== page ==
A BRAVE adventurer who lost three toes to frostbite during a freezing 300 mile trek has handed over close to £15,000 to a Colchester charity.

Nick Griffiths, 46, took part in the Yukon Arctic Ultra which is held in the depths of the Canadian winter where temperatures dropped to as low as minus 54 degrees.

The eight-day event - which has been dubbed the toughest ultra race in the world - left Nick with fourth degree frostbite.

Before he could fly back to the UK, Nick received cutting edge treatment in a Canadian intensive care unit which then continued at a burns unit in Wythenshaw Hospital in Manchester.

The toes he lost are now kept in his bedside cabinet and he plans to donate them to a Canadian bar which serves amputated toes as part of a bizarre cocktail served at the famous Downtown Hotel and their Sourtoe Cocktail Club.

Patrons are banned from swallowing the toes or they are fined $500 but must let it touch their lips as they sink the drink.

Former Royal Marine Nick now works for Care UK as a regional facilities manager and the company has selected the Rob George Foundation as their chosen charity.


Freezing - Nick Griffiths

Donations from the dad-of-two’s family, colleagues and friends helped raise £9,555 for the charity and Care UK’s Wellbeing Foundation added an additional £5,000.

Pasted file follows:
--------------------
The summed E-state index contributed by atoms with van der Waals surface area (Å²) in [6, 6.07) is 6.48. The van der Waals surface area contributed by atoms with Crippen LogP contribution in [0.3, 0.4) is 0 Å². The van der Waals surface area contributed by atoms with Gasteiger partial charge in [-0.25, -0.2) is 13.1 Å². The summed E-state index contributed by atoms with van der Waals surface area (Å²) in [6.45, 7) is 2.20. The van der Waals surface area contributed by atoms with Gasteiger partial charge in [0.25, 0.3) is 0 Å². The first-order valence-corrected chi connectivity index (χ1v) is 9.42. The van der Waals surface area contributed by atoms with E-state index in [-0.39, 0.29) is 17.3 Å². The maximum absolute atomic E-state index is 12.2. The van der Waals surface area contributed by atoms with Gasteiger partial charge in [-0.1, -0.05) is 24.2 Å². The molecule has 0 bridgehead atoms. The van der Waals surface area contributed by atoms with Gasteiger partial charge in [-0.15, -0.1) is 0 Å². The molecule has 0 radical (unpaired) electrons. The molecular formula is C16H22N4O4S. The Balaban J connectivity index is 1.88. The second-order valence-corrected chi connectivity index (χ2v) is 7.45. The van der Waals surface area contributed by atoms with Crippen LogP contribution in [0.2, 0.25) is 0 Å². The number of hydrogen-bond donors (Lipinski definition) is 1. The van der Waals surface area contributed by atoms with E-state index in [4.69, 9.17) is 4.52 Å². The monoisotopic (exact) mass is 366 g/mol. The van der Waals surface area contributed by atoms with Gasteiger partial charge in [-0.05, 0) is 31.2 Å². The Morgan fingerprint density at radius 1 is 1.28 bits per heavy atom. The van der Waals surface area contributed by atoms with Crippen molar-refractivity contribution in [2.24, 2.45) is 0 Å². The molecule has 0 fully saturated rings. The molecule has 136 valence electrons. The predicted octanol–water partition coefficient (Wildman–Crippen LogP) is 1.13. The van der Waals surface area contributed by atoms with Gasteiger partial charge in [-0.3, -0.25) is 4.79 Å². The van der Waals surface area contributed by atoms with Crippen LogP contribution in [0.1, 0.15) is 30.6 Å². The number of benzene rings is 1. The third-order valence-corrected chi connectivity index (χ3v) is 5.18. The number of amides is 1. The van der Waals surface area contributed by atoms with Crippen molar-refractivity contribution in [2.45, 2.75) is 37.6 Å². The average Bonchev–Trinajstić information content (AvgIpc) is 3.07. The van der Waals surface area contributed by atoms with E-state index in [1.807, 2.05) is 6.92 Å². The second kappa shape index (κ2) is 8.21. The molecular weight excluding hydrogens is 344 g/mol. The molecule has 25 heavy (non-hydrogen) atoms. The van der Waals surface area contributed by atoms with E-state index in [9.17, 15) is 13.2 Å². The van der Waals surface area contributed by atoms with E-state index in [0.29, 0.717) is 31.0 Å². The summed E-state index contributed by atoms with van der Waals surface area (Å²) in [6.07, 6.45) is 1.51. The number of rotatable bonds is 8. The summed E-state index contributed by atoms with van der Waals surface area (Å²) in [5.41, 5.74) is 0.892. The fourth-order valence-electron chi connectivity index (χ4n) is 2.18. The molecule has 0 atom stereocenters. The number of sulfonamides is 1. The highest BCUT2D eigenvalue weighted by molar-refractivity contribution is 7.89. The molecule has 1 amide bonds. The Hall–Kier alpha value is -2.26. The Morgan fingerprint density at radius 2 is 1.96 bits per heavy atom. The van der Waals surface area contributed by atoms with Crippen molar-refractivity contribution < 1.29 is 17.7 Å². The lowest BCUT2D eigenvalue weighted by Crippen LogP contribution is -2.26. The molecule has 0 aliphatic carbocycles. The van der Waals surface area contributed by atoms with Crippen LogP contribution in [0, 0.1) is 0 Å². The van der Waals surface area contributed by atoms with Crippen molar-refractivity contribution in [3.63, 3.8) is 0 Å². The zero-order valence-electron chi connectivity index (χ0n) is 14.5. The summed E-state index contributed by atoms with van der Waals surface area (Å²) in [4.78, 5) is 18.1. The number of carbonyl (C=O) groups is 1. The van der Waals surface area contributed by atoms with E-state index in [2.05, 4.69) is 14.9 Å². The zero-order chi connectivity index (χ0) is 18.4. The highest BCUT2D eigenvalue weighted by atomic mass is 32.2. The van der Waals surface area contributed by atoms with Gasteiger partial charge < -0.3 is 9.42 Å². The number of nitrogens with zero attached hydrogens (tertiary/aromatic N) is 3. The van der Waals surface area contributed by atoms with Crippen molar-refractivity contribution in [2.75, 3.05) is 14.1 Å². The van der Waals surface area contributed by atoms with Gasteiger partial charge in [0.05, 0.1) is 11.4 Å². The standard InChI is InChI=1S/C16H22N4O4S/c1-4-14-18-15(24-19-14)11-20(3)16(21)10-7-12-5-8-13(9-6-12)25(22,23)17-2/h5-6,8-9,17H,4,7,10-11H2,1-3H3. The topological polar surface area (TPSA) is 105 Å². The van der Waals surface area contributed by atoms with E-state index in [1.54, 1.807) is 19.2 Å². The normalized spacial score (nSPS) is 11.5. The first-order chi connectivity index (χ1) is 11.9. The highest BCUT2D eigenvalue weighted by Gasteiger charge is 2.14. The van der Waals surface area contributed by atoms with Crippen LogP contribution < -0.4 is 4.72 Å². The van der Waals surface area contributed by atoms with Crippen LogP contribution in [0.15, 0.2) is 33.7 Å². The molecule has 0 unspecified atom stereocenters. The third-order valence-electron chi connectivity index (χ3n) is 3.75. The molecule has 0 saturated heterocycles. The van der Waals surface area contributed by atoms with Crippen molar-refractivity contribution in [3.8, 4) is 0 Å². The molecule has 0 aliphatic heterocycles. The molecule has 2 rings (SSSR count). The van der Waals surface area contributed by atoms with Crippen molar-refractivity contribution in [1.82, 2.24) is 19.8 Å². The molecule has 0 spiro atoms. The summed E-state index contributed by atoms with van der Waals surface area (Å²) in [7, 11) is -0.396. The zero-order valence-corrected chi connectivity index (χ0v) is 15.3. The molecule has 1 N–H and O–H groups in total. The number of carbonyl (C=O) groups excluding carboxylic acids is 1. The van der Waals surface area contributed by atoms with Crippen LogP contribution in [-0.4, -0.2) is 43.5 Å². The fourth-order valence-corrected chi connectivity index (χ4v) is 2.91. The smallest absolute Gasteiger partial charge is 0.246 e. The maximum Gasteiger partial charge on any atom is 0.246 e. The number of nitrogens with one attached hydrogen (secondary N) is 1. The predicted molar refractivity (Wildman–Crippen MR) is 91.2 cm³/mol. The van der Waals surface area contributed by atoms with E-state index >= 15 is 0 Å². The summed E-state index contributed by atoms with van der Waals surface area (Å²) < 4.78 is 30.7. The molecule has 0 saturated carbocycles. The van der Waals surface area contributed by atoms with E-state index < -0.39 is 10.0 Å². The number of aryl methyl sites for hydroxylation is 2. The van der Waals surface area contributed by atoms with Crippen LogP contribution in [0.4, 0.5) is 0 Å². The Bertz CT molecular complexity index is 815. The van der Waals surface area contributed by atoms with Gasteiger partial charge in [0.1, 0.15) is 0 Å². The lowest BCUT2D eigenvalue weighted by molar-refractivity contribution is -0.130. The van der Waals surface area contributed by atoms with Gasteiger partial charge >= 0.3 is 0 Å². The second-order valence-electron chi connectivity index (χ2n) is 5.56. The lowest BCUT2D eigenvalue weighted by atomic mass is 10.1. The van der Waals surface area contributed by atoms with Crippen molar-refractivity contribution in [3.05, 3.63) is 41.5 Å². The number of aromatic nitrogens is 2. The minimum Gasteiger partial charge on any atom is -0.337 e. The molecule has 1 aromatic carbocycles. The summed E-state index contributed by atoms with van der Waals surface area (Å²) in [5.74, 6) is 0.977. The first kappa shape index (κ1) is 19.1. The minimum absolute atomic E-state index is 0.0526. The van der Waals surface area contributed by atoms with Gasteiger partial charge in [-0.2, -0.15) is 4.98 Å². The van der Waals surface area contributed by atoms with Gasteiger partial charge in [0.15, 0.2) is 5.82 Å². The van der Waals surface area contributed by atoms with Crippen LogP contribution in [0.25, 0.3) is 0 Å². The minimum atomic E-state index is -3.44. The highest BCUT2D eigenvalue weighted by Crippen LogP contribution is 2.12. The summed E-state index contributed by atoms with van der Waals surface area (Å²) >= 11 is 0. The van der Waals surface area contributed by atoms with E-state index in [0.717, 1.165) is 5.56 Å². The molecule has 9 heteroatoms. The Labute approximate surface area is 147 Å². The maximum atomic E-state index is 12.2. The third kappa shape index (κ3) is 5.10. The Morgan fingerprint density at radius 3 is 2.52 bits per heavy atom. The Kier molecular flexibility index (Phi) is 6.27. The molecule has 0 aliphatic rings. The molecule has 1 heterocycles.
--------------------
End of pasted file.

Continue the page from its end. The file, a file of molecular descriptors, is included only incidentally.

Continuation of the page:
Rob George, from Colchester, was a talented sportsman who died in 2013 due to acute myeloid leukaemia when he aged just 21.

His parents set up the charity to support young people diagnosed with a life-threatening condition but also those help those who show dedication or huge talent in sports of the performing arts.

Nick, was no stranger to endurance events having completed the 3,000-mile Talisker Transatlantic Rowing Challenge in 2013, said: “The Yukon race was a gruelling adventure, but it was wonderful to be able to hand over the cheque to a charity that does such brilliant work providing support to young people with life threatening or terminal illnesses, and supporting those who show exceptional commitment and ability in the worlds of sport or the performing arts.

“I am grateful to my family for their support in my recovery and to Care UK for the £5,000 donation to the fundraising total.”

Care UK’s head of facilities management Kevin Orme said: “Nick has a great reputation across the business in supporting our care homes by always putting the needs of our residents first.

“He is a very caring person, so it wasn’t a surprise when he told us he would like to raise money for the Rob George Foundation and we were delighted to be able to support him in his epic journey.”

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Foundation - Rob George

Philip and Lorraine George, Rob’s parents and trustees of the foundation, said: “We have been so touched that Nick chose to support the Rob George Foundation, citing his keenness to support us because he wanted to help young people to pursue their love of sporting activities, something so dear to his heart.

“To put Nick’s outstanding achievement into perspective, the funds raised from his amazing adventure will provide grants for around 20 deserving young people across the UK and we can’t thank him enough.”